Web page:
From Tony Mulvey

Well deserved and warm  tributes have been paid to the late Brendan Hanrahan, Pine Grove,Gort Road, Ennis, who died recently. Aged 75 years, he was a native of Labasheeda.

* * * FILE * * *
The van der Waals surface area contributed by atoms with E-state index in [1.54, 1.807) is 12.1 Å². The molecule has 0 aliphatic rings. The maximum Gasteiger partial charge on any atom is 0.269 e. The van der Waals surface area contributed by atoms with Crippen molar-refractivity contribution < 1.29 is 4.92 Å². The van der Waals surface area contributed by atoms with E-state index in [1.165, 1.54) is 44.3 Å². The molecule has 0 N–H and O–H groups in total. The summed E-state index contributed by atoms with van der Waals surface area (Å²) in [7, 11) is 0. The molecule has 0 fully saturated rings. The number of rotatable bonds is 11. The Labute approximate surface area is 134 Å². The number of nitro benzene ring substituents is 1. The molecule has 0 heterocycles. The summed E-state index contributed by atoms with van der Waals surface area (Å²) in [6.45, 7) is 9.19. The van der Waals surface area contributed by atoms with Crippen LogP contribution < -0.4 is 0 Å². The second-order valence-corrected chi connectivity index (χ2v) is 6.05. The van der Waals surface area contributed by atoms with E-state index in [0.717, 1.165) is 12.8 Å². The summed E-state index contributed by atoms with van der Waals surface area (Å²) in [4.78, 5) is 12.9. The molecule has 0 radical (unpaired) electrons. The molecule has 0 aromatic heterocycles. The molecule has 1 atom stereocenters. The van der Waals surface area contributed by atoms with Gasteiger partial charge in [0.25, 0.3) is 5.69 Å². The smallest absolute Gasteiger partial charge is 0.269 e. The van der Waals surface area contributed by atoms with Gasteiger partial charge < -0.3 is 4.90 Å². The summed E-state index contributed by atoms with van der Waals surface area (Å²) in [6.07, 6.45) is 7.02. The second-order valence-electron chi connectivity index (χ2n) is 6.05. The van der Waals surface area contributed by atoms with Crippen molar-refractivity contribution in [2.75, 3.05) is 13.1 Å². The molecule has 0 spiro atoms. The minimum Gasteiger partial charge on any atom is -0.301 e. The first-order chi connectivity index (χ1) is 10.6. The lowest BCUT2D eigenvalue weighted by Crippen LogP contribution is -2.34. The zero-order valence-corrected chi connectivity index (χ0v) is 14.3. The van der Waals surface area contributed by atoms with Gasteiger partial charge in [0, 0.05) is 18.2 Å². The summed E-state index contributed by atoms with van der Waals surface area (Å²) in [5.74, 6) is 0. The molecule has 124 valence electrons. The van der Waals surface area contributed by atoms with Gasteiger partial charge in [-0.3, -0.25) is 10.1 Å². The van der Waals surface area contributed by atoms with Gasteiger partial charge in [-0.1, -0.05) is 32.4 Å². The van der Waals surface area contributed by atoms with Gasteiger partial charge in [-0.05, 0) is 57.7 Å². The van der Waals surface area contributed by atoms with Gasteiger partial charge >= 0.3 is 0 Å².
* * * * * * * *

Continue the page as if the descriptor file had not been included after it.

A son of Michael and Bridget Hanrahan, Brendan spent his early school years in Labasheeda and went to Cork city for his secondary school  education. He joined the Garda Siochana after school  and was stationed in Dublin but after a short time in the force he decided on a change of  career and joined the Department of Justice in 1971 as a court clerk. His initial assignment  was to Bray District Court but the next seven years saw him working as a District Court Clerk,in  Mullingar, Kilkenny and Limerick before getting the call to come home to Clare and to Ennis in 1978. He started work in Ennis just one week before the famous Munster-All Black rugby game in Thomond Park, Limerick. He would have loved to be at the game but being in office for such a short time he felt he could not ask for the day off. For the next 28 years Brendan worked in the Ennis office with the likes of Dick Robinson, Sean Whelan and Colman O’ Loughlin from Inagh. He was well known in district court circles as he frequently covered temporary transfers and during his time in Ennis  worked with Judge Gordon Hurley, Judge Albert O’ Dea and Judge Joseph  Mangan. Brendan took early retirement in 2006.